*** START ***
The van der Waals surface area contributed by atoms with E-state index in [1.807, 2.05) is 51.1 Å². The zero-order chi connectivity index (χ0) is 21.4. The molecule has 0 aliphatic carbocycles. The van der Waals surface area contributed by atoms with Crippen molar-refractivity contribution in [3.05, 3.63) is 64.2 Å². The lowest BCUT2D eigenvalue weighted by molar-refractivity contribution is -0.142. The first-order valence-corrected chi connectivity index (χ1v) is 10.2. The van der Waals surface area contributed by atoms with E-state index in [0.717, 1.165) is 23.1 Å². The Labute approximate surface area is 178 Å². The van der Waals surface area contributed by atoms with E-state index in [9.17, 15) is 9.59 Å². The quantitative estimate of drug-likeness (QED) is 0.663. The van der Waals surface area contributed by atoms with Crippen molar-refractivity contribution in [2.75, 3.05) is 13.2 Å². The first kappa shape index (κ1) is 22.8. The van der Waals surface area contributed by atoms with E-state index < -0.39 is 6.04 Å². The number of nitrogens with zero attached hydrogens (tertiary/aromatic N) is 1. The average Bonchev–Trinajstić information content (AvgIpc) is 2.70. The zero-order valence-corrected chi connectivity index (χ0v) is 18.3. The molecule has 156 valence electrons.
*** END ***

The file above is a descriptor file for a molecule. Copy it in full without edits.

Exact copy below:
The van der Waals surface area contributed by atoms with E-state index in [1.807, 2.05) is 51.1 Å². The zero-order chi connectivity index (χ0) is 21.4. The molecule has 0 aliphatic carbocycles. The van der Waals surface area contributed by atoms with Crippen molar-refractivity contribution in [3.05, 3.63) is 64.2 Å². The lowest BCUT2D eigenvalue weighted by molar-refractivity contribution is -0.142. The first-order valence-corrected chi connectivity index (χ1v) is 10.2. The van der Waals surface area contributed by atoms with E-state index in [0.717, 1.165) is 23.1 Å². The Labute approximate surface area is 178 Å². The van der Waals surface area contributed by atoms with E-state index in [9.17, 15) is 9.59 Å². The quantitative estimate of drug-likeness (QED) is 0.663. The van der Waals surface area contributed by atoms with Crippen molar-refractivity contribution in [2.75, 3.05) is 13.2 Å². The first kappa shape index (κ1) is 22.8. The van der Waals surface area contributed by atoms with E-state index < -0.39 is 6.04 Å². The number of nitrogens with zero attached hydrogens (tertiary/aromatic N) is 1. The average Bonchev–Trinajstić information content (AvgIpc) is 2.70. The zero-order valence-corrected chi connectivity index (χ0v) is 18.3. The molecule has 156 valence electrons.